When Adam eats from the fruit of the “Tree of Knowledge of Good and Bad”. A major transformation happens (ibid 3:7):
וַתִּפָּקַ֙חְנָה֙ עֵינֵ֣י שְׁנֵיהֶ֔ם וַיֵּ֣דְע֔וּ כִּ֥י עֵֽירֻמִּ֖ם הֵ֑ם
Then the eyes of both of them were opened and they perceived that they were naked.
Unfortunately, the translation is incomplete… the verb “opened” in Hebrew is וַתִּפָּקַ֙חְנָה֙ – a different root from a simple opening. It means many additional things: supervise, inspect, oversee, make clear, make clever, be sober, in control, begin to understand, be wise, be shrewd, smart, cunning, bright…
Instead of using the verb “perceived” as a translation to the word וַיֵּ֣דְע֔וּ I would use the verb “knew”, which is more accurate and goes better with the multiple meaning of “eye-opening”.
The additional Hebrew meanings of the Hebrew word for naked are: bare, cunning, shrewd, crafty, deceitful.
This transformation introduces Adam to uncertainty, doubt, confusion, vulnerability and fear.
A voice sounds (is it God’s voice external to Adam, or is it God’s voice internal to Adam’s Godly Soul?), asking: אַיֶּכָּה? – Ayekah? Where are you?
The frame, the bookends, of life are (ibid, ibid 19):
עַ֤ד שֽׁוּבְךָ֙ אֶל הָ֣אֲדָמָ֔ה כִּ֥י מִמֶּ֖נָּה לֻקָּ֑חְתָּ כִּֽי עָפָ֣ר אַ֔תָּה וְאֶל עָפָ֖ר תָּשֽׁוּב
Until you return to the ground — For from it you were taken. For dust you are, and to dust you shall return.
The fundamental, primal, question is what happens between these two bookends. The mere existence of the question implies loss: a loss in both spatial and temporal realms. Where from did I get to a place that I don’t know where it is? Which direction should I head towards? What do I do here and what have I done to get to here? Wherever and whatever is “here”? What am I going to do? Another question that accompanies all the above is the Why: What is the reason, the cause, and what for? (Hebrew has two different words for Why: לָמָה – Lamah – what purpose, and מַדוּעַ – Madu-ah – what is the reason, the cause).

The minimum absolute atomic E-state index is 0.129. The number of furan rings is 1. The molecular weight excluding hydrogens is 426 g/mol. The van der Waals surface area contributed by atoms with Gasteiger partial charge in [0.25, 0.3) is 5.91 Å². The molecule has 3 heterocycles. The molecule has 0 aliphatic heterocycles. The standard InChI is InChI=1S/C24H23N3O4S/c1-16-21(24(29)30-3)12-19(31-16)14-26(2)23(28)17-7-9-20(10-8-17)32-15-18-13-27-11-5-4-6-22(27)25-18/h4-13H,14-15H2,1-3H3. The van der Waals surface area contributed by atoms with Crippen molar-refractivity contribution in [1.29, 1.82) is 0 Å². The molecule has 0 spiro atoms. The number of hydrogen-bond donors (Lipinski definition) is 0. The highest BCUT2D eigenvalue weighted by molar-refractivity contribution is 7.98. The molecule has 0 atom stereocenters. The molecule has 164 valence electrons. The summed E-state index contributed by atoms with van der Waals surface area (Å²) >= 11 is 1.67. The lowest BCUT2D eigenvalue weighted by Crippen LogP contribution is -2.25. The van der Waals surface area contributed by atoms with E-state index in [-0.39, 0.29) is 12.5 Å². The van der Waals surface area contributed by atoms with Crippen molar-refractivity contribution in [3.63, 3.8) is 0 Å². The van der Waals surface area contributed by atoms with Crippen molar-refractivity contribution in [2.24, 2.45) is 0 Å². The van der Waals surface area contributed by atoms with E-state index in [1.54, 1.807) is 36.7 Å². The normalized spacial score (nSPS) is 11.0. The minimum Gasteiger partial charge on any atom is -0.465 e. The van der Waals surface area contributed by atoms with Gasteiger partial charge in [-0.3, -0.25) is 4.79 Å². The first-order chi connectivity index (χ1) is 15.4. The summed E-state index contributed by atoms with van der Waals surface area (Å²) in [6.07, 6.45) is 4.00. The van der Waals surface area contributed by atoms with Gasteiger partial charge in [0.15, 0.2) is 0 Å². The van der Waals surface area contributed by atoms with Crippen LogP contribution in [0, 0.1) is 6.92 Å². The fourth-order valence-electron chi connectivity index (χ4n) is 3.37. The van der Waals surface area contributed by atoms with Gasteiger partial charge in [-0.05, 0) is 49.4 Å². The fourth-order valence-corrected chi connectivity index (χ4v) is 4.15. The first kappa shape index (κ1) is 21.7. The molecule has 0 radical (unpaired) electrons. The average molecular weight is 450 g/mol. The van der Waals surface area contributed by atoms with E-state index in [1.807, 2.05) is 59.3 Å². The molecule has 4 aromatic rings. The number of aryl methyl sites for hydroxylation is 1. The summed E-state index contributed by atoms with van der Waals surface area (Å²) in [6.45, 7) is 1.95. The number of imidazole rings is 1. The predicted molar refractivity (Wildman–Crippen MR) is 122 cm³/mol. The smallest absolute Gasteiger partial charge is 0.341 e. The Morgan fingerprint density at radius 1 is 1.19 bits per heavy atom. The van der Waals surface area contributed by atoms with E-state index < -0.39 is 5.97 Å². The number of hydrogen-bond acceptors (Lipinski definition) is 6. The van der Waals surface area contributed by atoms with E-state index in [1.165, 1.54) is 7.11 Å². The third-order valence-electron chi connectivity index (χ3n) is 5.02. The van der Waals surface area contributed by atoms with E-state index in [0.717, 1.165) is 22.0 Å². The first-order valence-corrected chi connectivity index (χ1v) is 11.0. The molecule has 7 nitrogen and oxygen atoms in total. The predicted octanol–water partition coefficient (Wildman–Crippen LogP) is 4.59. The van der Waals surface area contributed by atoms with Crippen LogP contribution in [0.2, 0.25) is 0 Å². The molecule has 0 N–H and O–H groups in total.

The search for an answer may eventually leads one to find it not within the inner core of one’s soul. Instead, it is external to oneself. It may end by going around to the origin of Adam’s living existence: the breath, Neshama, of God. The Psalmist puts it in words so nicely in Psalm 73:26:
כָּלָ֥ה שְׁאֵרִ֗י וּלְבָ֫בִ֥י צוּר־לְבָבִ֥י וְחֶלְקִ֗י אֱלֹהִ֥ים לְעוֹלָֽם׃
My flesh and my heart faileth; But God is the rock of my heart and my portion for ever.
According to commentators (Ibn-Ezra and Radak), the first “heart” in this verse is the Nefesh – the life force that leaves the body and vanishes when one dies. The second “heart” in the verse is the soul, the Neshama, that belongs to God and returns to His realm for eternity.
Rabbi Adin Steinsaltz expresses this conclusion very eloquently. “For in truth, it is not one question with two sides, but a meeting place of two questions. That of a man seeking himself, and God seeking man”.